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Study predicts more long-term sea level rise from Greenland ice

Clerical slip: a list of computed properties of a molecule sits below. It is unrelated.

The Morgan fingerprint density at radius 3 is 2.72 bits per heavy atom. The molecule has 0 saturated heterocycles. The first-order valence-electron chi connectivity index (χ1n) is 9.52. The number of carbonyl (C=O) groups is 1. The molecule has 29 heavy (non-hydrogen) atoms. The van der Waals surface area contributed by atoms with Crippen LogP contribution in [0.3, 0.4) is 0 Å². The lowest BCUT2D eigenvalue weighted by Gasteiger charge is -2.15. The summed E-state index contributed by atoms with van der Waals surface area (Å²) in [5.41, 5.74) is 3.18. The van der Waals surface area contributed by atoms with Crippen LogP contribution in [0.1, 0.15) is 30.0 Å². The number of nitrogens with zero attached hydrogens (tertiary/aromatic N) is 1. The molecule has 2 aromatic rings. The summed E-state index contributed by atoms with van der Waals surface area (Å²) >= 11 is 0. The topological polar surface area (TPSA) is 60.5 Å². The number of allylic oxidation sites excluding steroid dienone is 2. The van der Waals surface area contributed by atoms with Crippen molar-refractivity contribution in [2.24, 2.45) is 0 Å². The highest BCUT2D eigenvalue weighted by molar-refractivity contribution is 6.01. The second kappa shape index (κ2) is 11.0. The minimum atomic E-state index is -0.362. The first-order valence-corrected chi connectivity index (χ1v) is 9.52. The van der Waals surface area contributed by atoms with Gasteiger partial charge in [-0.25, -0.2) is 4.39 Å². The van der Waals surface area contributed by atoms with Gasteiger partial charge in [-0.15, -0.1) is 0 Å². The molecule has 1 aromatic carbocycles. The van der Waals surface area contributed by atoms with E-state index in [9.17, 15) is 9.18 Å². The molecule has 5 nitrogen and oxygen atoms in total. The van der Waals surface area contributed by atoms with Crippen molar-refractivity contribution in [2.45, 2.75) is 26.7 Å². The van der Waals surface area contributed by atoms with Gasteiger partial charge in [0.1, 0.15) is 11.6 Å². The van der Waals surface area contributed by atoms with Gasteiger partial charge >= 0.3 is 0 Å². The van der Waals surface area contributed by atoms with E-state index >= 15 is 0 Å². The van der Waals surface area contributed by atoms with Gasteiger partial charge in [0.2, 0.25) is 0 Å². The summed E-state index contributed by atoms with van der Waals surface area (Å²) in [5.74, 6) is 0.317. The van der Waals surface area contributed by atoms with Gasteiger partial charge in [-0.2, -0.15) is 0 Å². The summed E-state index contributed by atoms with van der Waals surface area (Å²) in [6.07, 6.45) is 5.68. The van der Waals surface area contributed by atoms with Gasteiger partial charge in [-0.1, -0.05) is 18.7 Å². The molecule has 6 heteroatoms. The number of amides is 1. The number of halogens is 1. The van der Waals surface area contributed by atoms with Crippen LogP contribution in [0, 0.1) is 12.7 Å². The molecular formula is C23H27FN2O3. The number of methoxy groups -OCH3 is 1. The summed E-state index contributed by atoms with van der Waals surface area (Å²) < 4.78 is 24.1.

Greenland's melting ice sheet could generate more sea level rise than previously thought if greenhouse gas emissions continue to increase and warm the atmosphere at their current rate, according to a new modeling study. The study, which used data from NASA's Operation IceBridge airborne campaign, was published in Science Advances today. In the next 200 years, the ice sheet model shows that melting at the present rate could contribute 19 to 63 inches to global sea level rise, said the team led by scientists at the Geophysical Institute at the University of Alaska Fairbanks. These numbers are at least 80 percent higher than previous estimates, which forecasted up to 35 inches of sea level rise from Greenland's ice.  The team ran the model 500 times out to the year 3000 for each of three possible future climate scenarios, adjusting key land, ice, ocean and atmospheric variables to test their effects on ice melt rate. The three climate scenarios depend on the amount of greenhouse gas emissions in the atmosphere in coming years. In the scenario with no reduction of emissions, the study found that the entire Greenland Ice Sheet will likely melt in a millennium, causing 17 to 23 feet of sea level rise.  Read more...

 

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